The Internet has become a central source of information for many people when making day-to-day decisions. Internet search data, such as from Google Trends, offer the intriguing possibility of measuring the information-gathering processes that precede real-world events. We present a method to mine the vast data Internet users create when searching for information online, in order to identify topics of interest before stock market moves. Crucially, we highlight the utility of categorizing keywords into semantic groups when analyzing these search data. In an analysis of historic data from 2004 until 2012, we find evidence of links between Internet searches relating to politics or finance and subsequent stock market moves. In particular, we find that an increase in search volume for these topics tends to precede stock market falls. We suggest that extensions of these analyses could offer insight into large scale information flow before a range of real-world events.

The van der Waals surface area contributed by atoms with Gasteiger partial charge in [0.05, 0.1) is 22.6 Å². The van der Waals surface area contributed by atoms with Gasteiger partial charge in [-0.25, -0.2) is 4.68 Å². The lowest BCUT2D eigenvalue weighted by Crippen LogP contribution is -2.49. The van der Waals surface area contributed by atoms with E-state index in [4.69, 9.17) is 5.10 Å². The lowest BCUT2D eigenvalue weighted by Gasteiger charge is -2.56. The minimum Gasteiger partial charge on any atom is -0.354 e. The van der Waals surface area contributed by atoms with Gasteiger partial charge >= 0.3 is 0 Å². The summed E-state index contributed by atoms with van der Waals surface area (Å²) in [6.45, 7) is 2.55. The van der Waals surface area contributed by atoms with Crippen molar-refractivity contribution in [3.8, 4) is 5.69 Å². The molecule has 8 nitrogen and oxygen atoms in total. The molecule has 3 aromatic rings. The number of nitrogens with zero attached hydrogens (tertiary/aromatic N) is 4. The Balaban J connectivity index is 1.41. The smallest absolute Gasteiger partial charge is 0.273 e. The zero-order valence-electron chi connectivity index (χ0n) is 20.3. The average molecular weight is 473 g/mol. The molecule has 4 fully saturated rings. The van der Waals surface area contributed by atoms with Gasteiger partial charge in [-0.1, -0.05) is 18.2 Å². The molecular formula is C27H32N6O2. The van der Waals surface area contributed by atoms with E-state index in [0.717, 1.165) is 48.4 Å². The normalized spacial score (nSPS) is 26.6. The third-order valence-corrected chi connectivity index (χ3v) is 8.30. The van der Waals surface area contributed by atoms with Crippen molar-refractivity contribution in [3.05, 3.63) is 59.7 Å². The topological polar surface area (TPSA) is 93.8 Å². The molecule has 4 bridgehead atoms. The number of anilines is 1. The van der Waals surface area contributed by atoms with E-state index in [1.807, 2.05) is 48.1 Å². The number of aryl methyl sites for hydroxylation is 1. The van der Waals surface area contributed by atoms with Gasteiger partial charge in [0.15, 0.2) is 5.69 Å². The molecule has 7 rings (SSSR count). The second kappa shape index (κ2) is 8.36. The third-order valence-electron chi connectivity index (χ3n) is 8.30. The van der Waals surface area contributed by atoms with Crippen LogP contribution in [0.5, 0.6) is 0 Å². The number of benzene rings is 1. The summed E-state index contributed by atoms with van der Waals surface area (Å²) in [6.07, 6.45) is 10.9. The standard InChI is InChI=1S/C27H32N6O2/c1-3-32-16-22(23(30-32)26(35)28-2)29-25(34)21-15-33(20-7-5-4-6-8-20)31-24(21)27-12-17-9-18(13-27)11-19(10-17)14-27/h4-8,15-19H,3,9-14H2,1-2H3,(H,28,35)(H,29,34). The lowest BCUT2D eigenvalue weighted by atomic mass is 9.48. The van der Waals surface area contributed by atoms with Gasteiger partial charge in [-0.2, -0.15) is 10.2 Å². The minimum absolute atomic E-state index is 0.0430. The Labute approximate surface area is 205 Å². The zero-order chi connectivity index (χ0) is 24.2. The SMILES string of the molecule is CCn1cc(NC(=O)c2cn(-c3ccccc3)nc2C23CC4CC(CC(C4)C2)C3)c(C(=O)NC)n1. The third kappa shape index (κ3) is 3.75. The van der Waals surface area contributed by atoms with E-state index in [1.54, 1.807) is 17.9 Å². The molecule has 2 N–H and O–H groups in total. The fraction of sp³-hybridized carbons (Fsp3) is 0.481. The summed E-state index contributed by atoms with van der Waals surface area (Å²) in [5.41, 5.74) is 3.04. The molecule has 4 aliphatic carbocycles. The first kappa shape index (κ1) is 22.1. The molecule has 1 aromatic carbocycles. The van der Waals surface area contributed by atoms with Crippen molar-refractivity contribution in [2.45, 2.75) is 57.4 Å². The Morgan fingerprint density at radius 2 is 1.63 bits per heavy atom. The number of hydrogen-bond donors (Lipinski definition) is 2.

Chester Curme
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